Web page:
With the onset of new attendee insight, planners naturally want to learn more. The sheer number of apps available is overwhelming to any meeting professional. Many meetings now must adopt multiple apps to cover the diverse needs of the audience. And, though accessing these event apps is usually quite straight-forward, only 54% of attendees download event apps.
Event apps are certainly still relevant, but they are limited in their ability to engage audiences and capture valuable information. There has been a shift in the meeting and event industries away from the typical metrics for success (number of attendees, revenue from exhibitors, and verbal satisfaction ratings) to the audience-centric metric of engagement.
Second screen engagement technology enabled meeting planners to turn their passive attendees into active participants. With a wide variety of engagement tools, second screen technology is not only able to capture and keep the audience’s attention, it is also able to collect data about how the users are interacting with presentation content. The effectiveness of this can be seen by audiences averaging a 95% usage rate (as seen in EM Array™ users).
Instead of relying on printed presentations that rarely made it back to the office, participants can save slides, take notes, and draw stylus diagrams within the technology and have it sent to them post-meeting. Rather than simply reviewing traffic statistics, planners can review the performance of everything from the speaker to a specific slide. This information, in turn, can fuel a cycle of constant improvement for subsequent meetings.
The Next Big Thing
There are a number of predictions that have been made about meeting technology for this year and beyond. One thing is clear: the need for deeper understanding of our audiences in the meeting space is on the rise and, accordingly, the demand for meeting analytics. Because of this, technology will be pushed to adopt capabilities beyond basic reporting and planners will feel the pressure of these adaptations.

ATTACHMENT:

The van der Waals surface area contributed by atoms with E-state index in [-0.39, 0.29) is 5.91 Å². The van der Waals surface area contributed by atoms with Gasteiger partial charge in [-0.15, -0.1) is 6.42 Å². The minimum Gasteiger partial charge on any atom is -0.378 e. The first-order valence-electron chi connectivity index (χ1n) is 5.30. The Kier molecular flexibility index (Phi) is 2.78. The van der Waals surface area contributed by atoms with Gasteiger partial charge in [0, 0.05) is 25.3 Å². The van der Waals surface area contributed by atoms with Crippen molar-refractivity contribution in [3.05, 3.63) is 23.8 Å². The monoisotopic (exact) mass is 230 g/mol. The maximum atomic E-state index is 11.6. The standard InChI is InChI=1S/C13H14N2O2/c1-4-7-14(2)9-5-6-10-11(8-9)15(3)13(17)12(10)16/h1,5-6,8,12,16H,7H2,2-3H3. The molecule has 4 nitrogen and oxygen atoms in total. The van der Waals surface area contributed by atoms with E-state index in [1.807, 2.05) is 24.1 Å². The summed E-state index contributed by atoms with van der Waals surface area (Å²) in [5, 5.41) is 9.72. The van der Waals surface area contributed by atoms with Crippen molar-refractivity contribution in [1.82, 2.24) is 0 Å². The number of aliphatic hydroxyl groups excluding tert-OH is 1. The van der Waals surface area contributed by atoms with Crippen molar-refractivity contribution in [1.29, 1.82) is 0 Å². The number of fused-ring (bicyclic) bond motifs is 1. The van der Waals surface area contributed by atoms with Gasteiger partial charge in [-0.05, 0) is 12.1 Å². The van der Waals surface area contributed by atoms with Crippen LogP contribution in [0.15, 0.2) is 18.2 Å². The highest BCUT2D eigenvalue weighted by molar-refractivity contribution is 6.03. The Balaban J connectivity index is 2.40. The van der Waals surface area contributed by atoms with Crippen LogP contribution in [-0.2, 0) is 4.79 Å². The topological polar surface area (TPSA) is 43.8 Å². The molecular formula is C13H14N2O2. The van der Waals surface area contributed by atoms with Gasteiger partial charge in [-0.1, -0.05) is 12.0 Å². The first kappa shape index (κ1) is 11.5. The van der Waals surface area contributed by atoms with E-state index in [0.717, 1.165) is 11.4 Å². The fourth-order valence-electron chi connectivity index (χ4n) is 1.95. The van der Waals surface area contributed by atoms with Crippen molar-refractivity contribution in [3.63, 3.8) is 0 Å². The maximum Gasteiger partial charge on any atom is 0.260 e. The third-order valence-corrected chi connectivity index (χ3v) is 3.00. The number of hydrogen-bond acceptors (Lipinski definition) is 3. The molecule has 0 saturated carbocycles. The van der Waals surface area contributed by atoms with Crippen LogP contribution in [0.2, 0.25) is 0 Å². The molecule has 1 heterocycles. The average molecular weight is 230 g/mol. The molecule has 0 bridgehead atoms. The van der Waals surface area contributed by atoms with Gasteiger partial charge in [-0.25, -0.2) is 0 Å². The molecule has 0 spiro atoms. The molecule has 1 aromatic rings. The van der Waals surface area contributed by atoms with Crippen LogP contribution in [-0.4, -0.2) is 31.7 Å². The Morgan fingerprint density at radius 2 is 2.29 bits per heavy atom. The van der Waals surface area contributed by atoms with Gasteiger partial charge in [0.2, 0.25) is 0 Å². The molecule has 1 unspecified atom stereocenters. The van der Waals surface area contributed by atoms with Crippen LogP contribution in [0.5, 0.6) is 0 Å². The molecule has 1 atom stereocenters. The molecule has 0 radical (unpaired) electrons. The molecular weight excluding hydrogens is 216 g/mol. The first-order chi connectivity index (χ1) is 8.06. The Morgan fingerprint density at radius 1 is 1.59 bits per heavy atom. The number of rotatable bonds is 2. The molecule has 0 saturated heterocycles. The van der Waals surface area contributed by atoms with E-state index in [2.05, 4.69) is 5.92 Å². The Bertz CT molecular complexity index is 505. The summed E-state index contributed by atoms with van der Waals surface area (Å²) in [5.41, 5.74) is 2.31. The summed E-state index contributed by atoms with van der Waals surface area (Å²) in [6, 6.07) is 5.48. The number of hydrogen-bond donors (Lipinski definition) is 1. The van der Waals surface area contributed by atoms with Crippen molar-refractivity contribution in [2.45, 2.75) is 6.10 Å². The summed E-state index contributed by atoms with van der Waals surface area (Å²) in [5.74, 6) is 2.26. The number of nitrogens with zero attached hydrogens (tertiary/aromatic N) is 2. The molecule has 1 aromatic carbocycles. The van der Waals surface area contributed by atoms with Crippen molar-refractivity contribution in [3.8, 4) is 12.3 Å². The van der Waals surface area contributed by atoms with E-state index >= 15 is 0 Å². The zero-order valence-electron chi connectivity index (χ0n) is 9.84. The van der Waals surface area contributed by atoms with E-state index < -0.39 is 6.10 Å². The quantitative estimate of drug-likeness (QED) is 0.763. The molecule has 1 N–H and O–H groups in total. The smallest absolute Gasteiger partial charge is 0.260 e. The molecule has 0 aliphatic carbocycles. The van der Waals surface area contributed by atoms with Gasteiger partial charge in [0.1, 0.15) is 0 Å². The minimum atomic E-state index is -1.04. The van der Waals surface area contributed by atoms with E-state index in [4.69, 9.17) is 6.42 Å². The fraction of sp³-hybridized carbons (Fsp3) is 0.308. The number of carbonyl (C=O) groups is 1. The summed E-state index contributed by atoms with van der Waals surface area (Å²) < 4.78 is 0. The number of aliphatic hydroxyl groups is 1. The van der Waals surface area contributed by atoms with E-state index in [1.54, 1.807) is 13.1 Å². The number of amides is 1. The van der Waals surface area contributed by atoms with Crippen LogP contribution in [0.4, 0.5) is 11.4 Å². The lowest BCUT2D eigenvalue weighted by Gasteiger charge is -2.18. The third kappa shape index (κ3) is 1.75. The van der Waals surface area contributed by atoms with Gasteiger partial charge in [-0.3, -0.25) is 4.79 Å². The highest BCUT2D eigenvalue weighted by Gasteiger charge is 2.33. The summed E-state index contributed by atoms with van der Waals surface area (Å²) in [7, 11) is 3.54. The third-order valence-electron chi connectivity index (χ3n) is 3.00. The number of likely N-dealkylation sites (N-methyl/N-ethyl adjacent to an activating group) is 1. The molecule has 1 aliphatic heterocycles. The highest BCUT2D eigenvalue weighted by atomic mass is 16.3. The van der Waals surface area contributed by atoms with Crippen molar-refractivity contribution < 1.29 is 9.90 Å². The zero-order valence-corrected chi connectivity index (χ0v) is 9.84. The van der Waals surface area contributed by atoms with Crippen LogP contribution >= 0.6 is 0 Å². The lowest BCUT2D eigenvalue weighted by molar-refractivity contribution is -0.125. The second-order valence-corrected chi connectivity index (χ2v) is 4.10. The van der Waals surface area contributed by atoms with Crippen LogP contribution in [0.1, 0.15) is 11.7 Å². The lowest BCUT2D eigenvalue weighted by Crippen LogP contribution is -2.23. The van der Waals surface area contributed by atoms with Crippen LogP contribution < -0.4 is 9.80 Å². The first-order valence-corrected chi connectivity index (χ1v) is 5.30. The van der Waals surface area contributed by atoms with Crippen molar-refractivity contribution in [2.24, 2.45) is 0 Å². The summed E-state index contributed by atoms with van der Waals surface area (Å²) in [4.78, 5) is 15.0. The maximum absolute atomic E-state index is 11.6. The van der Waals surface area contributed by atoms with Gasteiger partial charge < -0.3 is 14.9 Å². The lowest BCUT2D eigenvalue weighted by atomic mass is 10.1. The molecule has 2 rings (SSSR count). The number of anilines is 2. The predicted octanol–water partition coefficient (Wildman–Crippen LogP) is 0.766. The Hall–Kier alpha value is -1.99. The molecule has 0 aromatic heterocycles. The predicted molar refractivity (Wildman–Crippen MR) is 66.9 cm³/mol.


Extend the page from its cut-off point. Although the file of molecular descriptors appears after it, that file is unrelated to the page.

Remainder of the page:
We can see the need for engagement expressed in AR and VR. Though these are often seen as channels for entertainment and engagement, they are also new means of achieving an even greater understanding of human behavior. These technologies are on the path to measuring everything from eye movement to beverage preferences.
Next-generation live meetings will seek ways to not only improve the audience experience, but to better capture data for analytics. The new age of SMM and meeting planning will be driven by the desire to utilize analytics to better understand and change behavior of attendees.
Regardless of where you are in your planning career and whether you’ve interacted with any or all of these different stages of the meeting technology evolution, it is vital that you have a strategy in place for adopting next-generation technologies. The survival or failure of a meeting department will be based on their ability to adopt and integrate systems that further your business goals and continually improve your audiences’ meeting experience.